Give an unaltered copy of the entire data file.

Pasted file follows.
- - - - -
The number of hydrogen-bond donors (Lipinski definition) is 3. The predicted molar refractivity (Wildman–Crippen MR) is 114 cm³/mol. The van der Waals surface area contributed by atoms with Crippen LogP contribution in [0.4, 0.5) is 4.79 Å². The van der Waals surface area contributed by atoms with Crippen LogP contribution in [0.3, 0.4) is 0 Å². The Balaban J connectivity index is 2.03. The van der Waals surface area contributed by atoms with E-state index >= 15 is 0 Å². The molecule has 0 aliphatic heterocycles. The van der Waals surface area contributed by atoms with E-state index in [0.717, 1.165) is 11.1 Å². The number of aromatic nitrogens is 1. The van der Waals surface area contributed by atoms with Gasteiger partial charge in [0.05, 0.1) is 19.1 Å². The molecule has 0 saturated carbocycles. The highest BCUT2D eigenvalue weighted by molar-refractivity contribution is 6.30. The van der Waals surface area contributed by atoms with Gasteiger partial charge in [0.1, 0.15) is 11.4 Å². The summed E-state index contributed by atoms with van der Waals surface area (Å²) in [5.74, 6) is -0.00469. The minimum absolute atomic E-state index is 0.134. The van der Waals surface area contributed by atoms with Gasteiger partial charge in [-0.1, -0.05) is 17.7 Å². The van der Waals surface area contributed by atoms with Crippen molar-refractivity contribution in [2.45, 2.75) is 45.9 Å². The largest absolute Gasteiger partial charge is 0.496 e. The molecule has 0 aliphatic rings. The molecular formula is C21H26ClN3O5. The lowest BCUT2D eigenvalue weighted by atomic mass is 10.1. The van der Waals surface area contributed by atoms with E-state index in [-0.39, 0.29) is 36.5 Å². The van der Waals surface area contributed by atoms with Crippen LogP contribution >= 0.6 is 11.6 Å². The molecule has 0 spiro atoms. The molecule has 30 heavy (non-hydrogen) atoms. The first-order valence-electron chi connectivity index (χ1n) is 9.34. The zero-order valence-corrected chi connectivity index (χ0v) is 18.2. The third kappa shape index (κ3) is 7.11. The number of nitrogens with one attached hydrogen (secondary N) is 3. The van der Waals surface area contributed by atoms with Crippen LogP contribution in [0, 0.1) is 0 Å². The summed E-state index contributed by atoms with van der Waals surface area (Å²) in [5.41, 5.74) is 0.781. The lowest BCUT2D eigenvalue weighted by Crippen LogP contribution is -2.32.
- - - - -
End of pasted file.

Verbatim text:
The number of hydrogen-bond donors (Lipinski definition) is 3. The predicted molar refractivity (Wildman–Crippen MR) is 114 cm³/mol. The van der Waals surface area contributed by atoms with Crippen LogP contribution in [0.4, 0.5) is 4.79 Å². The van der Waals surface area contributed by atoms with Crippen LogP contribution in [0.3, 0.4) is 0 Å². The Balaban J connectivity index is 2.03. The van der Waals surface area contributed by atoms with E-state index >= 15 is 0 Å². The molecule has 0 aliphatic heterocycles. The van der Waals surface area contributed by atoms with E-state index in [0.717, 1.165) is 11.1 Å². The number of aromatic nitrogens is 1. The van der Waals surface area contributed by atoms with Gasteiger partial charge in [0.05, 0.1) is 19.1 Å². The molecule has 0 saturated carbocycles. The highest BCUT2D eigenvalue weighted by molar-refractivity contribution is 6.30. The van der Waals surface area contributed by atoms with Gasteiger partial charge in [0.1, 0.15) is 11.4 Å². The summed E-state index contributed by atoms with van der Waals surface area (Å²) in [5.74, 6) is -0.00469. The minimum absolute atomic E-state index is 0.134. The van der Waals surface area contributed by atoms with Gasteiger partial charge in [-0.1, -0.05) is 17.7 Å². The van der Waals surface area contributed by atoms with Crippen molar-refractivity contribution in [2.45, 2.75) is 45.9 Å². The largest absolute Gasteiger partial charge is 0.496 e. The molecule has 0 aliphatic rings. The molecular formula is C21H26ClN3O5. The lowest BCUT2D eigenvalue weighted by atomic mass is 10.1. The van der Waals surface area contributed by atoms with E-state index in [-0.39, 0.29) is 36.5 Å². The van der Waals surface area contributed by atoms with Crippen LogP contribution >= 0.6 is 11.6 Å². The molecule has 0 spiro atoms. The molecule has 30 heavy (non-hydrogen) atoms. The first-order valence-electron chi connectivity index (χ1n) is 9.34. The zero-order valence-corrected chi connectivity index (χ0v) is 18.2. The third kappa shape index (κ3) is 7.11. The number of nitrogens with one attached hydrogen (secondary N) is 3. The van der Waals surface area contributed by atoms with Crippen LogP contribution in [0, 0.1) is 0 Å². The summed E-state index contributed by atoms with van der Waals surface area (Å²) in [5.41, 5.74) is 0.781. The lowest BCUT2D eigenvalue weighted by Crippen LogP contribution is -2.32.